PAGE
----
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TESCO

Global Grocers

Dr Amit Rangnekar
www.dramitrangnekar.com

Global Retail 2007


Retailer

Ori Sal Ne Ne Presence


es
t
t
$b $b %

Walmart

US 379 13

Americas, UK,
Asia

13

Carrefour

Fra 114

EU, Africa, Asia

Tesco

UK

95

EU, US, Asia

Metro

Ge
r

88

EU, Asia

Home
Depot

US

77

US, China

Kroger

US

70

US

Schwarz

Ge
r

69

EU

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CAGR
L5Y%

Global Retail Dynamics

Top 250 global retailers- sales $3.6t @ 11%


2007- Tesco 3rd largest
80/Top 250 retailers decline in sales
14 retailers net loss, 7 in 2006
Healthy net margins- 3.7% (3.6 in 06, 3.5 in 05,
2.7 in 04
Average Top 250 retailers sales- $14.5b, $13b
in 2006
163/250 companies- retail sales <$10b
93/250 companies- retail sales <$5b
Only 40/250 companies sales > $20b
US financial crisis spilling over to EU,
Asia/Pacific
Consumer spending impacted
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Tesco 2008
Founded

By Jack Cohen, 1919 (East London)

Employee
318,000
s
Business

Retail- Offline and Online

Products

Products: Groceries, consumer goods,


clothing, electronics, electricals, DVD rentals,
food
Services: Petrol, insurance, internet, telecom,
financials, IT, online
Brands: Cherokee, Florence + Fred, Healthy
Living

Status

UKs largest, Worlds 3rd largest retailer

Stores

3263

Sales/Net $ 95b, $ 4b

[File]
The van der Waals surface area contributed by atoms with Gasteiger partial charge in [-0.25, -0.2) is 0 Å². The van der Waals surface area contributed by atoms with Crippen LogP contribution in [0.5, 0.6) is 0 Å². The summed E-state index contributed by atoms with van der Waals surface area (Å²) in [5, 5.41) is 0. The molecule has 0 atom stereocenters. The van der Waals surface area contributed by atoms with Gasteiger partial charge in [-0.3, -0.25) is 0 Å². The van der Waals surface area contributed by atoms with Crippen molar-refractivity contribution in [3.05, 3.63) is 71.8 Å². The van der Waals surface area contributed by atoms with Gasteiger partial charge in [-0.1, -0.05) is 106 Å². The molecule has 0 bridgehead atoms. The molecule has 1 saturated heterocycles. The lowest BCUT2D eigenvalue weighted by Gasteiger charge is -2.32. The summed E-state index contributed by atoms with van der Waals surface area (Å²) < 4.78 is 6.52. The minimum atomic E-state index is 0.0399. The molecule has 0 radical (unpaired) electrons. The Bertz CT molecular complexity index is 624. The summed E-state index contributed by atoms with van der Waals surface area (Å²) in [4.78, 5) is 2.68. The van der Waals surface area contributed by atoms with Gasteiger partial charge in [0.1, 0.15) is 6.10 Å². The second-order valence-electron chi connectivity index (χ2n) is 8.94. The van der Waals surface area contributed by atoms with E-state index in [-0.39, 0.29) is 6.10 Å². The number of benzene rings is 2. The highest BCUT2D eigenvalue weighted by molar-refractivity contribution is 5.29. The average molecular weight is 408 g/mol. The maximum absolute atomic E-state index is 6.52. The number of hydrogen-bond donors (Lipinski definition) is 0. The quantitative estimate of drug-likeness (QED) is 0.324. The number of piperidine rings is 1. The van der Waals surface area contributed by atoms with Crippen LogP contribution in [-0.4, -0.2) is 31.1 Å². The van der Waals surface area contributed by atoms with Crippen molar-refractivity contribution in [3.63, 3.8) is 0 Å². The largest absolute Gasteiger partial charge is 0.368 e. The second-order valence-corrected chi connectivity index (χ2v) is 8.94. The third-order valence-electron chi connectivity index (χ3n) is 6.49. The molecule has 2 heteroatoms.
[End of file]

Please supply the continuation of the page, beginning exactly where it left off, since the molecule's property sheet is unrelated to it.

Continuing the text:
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Corporate strategy
Tesco targets all market segments
Own-brand products and private labels
Upmarket Finest, mid-range & low-price
Value
Encompass categories- F&B, home, clothing,
mobile, finance
1997 "The Tesco Way" to describe core values &
goals
Geographic & category expansion
Leverage image

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Origin & Progress


1919- Surplus groceries
Tesco from tea supplier TE Stockwell & CO from Cohen
1929- 1st store, 47- 1st self service store, 59- 1st
Supermarket
1960s- Trading stamps for shoppers, built customer loyalty
Policy- "pile it high sell it cheap, firm stagnated, bad image
1977- Central purchases, growth, 1979- 1b, 1982- 2b
1990s- Scotland, Ireland & Northern Ireland
1995- Loyalty card- 'Clubcard, logo changed
2002- Convenience stores
2003- Telecom- mobile & home phone
2004- Broadband service
2004- Thailand
2005- US
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UK M&A Map
M&A
Target

Year Stor Motive


es

Williamsons

1957

Harrow

1959

Irwins

1960

Charles
Phillips

1964

97

Victor Value

1968

206

Hillards

1987

40

220m, North England


supermarkets-

William Low

1994

57

Supermarket chain, Scotland


entry

ABF Retail

1997

70

800 stores added through M&A


200 in the 50s & 60s- Scale, UK
consolidation
212

640m Ireland,Northern
Ireland-entry

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UK Grocery Retail 2007


UK Grocery Retail
96000 stores, 134b

Convenience RetailTraditional Retail Home Shops Supermarkets


40530, 27b
39719, 7b
2b
6000, 97b
Co-operatives
2400, 3b

Co-operatives
912, 3b

Multiples
2604, 3b

Multiples
5322, 94b

Symbol Groups
14000, 1b

Independents
102, 0.5b

Independents
23108, 7b
Forecourts
8629, 3b

UK Competition

2007- UK grocery market $213b @ 4%


Groceries- 13% household spend (3 rd-, housing & transport)
Food, grocery - 49p/1retail spend, 20p in convenience stores
Supermarket chains: 3000-25,000 sqf, broad grocery range
Superstores:>25,000 sqf, broad grocery & non-food range
Convenience stores: <3,000 sqf, long hours, different groceries
Traditional:<3,000 sqf- news stands, green-grocers, liquor , gas
Alternates: net, catalogue shops, farmer markets, vending m/c
Top 4 large supermarket chains- 75% of UK food retail
Discounters- 5.3% share, boom, Aldi & Lidl (Ger) leaders
EDLP, limited products, 8600- 16000 sqf
Predominately Private Label, exclusive labels, not store name
2008- Tesco 350 discounter style brands, better quality than value
range, cheaper prices than known brands